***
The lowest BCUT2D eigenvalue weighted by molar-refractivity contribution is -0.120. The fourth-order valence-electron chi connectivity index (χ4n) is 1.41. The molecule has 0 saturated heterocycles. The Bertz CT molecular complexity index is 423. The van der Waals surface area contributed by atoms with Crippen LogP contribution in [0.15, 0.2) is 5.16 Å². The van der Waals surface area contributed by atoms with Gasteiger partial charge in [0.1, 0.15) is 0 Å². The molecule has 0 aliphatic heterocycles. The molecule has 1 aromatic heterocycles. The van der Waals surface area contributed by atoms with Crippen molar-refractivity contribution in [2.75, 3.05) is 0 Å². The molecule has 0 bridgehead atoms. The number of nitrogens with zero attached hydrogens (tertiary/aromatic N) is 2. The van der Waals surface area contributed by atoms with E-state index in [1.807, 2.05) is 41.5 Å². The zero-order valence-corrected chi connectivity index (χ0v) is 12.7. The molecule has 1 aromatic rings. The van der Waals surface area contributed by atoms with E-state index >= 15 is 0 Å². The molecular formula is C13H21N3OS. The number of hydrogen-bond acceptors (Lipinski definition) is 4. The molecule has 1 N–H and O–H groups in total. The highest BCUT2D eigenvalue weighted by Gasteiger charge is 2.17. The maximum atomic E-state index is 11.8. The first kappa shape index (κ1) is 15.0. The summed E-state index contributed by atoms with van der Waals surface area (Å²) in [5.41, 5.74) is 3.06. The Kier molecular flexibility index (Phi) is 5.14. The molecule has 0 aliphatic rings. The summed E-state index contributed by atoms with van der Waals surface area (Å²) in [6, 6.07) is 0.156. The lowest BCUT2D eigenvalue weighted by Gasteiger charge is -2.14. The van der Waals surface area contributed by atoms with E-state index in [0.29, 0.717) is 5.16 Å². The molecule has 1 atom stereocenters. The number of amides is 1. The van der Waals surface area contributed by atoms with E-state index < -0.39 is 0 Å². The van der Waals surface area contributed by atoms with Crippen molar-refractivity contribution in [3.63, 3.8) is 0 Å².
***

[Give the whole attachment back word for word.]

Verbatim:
The lowest BCUT2D eigenvalue weighted by molar-refractivity contribution is -0.120. The fourth-order valence-electron chi connectivity index (χ4n) is 1.41. The molecule has 0 saturated heterocycles. The Bertz CT molecular complexity index is 423. The van der Waals surface area contributed by atoms with Crippen LogP contribution in [0.15, 0.2) is 5.16 Å². The van der Waals surface area contributed by atoms with Gasteiger partial charge in [0.1, 0.15) is 0 Å². The molecule has 0 aliphatic heterocycles. The molecule has 1 aromatic heterocycles. The van der Waals surface area contributed by atoms with Crippen molar-refractivity contribution in [2.75, 3.05) is 0 Å². The molecule has 0 bridgehead atoms. The number of nitrogens with zero attached hydrogens (tertiary/aromatic N) is 2. The van der Waals surface area contributed by atoms with E-state index in [1.807, 2.05) is 41.5 Å². The zero-order valence-corrected chi connectivity index (χ0v) is 12.7. The molecule has 1 aromatic rings. The van der Waals surface area contributed by atoms with E-state index >= 15 is 0 Å². The molecular formula is C13H21N3OS. The number of hydrogen-bond acceptors (Lipinski definition) is 4. The molecule has 1 N–H and O–H groups in total. The highest BCUT2D eigenvalue weighted by Gasteiger charge is 2.17. The maximum atomic E-state index is 11.8. The first kappa shape index (κ1) is 15.0. The summed E-state index contributed by atoms with van der Waals surface area (Å²) in [5.41, 5.74) is 3.06. The Kier molecular flexibility index (Phi) is 5.14. The molecule has 0 aliphatic rings. The summed E-state index contributed by atoms with van der Waals surface area (Å²) in [6, 6.07) is 0.156. The lowest BCUT2D eigenvalue weighted by Gasteiger charge is -2.14. The van der Waals surface area contributed by atoms with E-state index in [0.29, 0.717) is 5.16 Å². The molecule has 1 atom stereocenters. The number of amides is 1. The van der Waals surface area contributed by atoms with E-state index < -0.39 is 0 Å². The van der Waals surface area contributed by atoms with Crippen molar-refractivity contribution in [3.63, 3.8) is 0 Å².